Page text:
Step 2: Layout the building on the site by using an integrative design process. Use a basic massing model for building layout to determine the specifications of the optimal location of the building to be situated. Staying least 100 feet clear of any watershed and essential requirements to access infrastructure. Factors like existing, on-site geological features like trees and water bodies shall be considered while dictating the location of the building.

Step 3: Plan with the sun. It’s all about the sun while designing and planning the place of the structure based on cardinal directions. The goal is always to maximize the amount of sun that heats the space in winter and decreasing the amount of sun that heats up the building in summer.

Step 4: Window consideration, south-facing facades should utilize the window area to its orientation, and glazing should use a double or triple-paned glass. A window should minimize the amount of heat transmitted into space in the hottest of climates.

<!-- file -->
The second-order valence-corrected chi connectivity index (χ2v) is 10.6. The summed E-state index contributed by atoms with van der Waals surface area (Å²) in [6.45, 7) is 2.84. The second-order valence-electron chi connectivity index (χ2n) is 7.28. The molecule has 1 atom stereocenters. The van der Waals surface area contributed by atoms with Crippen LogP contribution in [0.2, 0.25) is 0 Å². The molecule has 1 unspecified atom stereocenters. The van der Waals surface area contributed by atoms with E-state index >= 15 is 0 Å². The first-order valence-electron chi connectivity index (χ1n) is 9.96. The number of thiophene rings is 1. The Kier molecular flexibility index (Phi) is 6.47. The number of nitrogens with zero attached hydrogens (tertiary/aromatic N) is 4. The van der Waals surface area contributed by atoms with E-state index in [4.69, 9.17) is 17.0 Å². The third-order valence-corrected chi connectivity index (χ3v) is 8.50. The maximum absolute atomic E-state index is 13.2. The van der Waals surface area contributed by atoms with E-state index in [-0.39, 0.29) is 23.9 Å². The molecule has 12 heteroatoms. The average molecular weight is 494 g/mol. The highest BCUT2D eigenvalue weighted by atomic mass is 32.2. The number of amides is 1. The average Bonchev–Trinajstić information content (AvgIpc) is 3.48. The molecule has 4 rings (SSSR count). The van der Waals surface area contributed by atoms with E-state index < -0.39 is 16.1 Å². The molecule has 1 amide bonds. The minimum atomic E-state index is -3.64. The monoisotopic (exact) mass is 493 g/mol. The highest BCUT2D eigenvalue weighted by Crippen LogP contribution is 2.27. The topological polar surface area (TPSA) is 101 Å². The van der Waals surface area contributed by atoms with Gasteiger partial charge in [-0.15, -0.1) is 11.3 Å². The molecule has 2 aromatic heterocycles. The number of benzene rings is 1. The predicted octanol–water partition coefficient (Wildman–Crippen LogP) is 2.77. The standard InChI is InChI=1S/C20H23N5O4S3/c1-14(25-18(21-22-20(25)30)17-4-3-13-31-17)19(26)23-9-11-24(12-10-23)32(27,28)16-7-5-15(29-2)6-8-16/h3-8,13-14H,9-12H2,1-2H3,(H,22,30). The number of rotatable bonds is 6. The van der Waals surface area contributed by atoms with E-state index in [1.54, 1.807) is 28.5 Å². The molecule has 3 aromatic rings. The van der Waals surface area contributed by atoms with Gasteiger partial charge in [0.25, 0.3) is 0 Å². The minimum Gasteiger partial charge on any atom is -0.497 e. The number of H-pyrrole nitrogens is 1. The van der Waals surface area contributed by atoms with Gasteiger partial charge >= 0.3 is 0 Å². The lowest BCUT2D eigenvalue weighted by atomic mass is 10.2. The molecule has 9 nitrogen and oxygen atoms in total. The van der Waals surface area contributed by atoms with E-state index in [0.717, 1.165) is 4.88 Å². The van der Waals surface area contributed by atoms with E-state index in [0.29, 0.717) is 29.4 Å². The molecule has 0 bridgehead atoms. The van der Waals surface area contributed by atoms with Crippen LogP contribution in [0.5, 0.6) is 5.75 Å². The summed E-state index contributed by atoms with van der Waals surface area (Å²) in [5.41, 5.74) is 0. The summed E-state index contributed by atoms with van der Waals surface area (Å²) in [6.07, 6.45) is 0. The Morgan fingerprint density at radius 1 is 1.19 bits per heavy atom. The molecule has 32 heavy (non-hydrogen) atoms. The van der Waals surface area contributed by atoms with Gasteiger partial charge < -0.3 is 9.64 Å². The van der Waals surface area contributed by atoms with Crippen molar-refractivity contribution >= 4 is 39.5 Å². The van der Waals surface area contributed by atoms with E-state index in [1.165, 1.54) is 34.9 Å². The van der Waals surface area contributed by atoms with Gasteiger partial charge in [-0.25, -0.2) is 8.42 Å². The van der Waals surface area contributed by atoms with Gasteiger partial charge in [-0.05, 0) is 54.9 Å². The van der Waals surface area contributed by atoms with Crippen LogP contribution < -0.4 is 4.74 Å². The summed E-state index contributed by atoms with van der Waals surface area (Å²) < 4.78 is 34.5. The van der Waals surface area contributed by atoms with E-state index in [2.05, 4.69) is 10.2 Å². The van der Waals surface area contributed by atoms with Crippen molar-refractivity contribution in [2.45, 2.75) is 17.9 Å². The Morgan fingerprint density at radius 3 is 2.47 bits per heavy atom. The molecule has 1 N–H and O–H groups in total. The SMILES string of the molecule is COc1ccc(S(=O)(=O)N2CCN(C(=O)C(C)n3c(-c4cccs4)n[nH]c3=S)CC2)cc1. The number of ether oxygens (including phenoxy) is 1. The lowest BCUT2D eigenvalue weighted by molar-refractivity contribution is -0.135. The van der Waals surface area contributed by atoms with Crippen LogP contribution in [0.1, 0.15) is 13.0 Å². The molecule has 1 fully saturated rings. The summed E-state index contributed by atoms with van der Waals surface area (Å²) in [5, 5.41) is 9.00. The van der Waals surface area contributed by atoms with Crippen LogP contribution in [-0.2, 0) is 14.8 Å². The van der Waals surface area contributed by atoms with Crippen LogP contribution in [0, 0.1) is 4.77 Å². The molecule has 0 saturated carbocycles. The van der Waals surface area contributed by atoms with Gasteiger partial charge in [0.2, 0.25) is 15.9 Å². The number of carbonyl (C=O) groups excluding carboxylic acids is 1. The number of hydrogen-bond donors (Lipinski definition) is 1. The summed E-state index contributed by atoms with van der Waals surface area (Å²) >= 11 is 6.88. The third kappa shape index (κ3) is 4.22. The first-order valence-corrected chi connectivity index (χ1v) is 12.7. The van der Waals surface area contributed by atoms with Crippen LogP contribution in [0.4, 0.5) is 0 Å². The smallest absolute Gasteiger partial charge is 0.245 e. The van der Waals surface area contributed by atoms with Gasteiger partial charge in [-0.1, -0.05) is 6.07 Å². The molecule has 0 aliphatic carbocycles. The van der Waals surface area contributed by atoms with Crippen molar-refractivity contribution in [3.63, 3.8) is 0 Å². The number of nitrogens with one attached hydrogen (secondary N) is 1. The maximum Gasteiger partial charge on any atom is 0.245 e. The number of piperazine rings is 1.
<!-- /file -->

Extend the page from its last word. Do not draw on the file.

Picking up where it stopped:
Step 5: Building for Geographic area. When designing the envelope of the structure, factors like insulation, vapor barriers, air barriers, solar heating will vary depending on the project in cold, snowy, hot, and humid south or arid desert.

Step 6: Minimizing the building footprint. Yes, it is possible to add extra stories to your design as far as the footprint will have minimum excavation.

Step 7: Design for natural ventilation, since the warm air rises, a building can be cooled by designing for stack ventilation by drawing cooler air from openings. The rate at which air moves is a function of the vertical distance between the inlets and outlets.

Step 8: Relax the occupants’ comfort standards. Most buildings keep occupants reasonably comfortable. With the climate-responsive design, reducing the amount of energy used to cool and heat the building by using natural systems.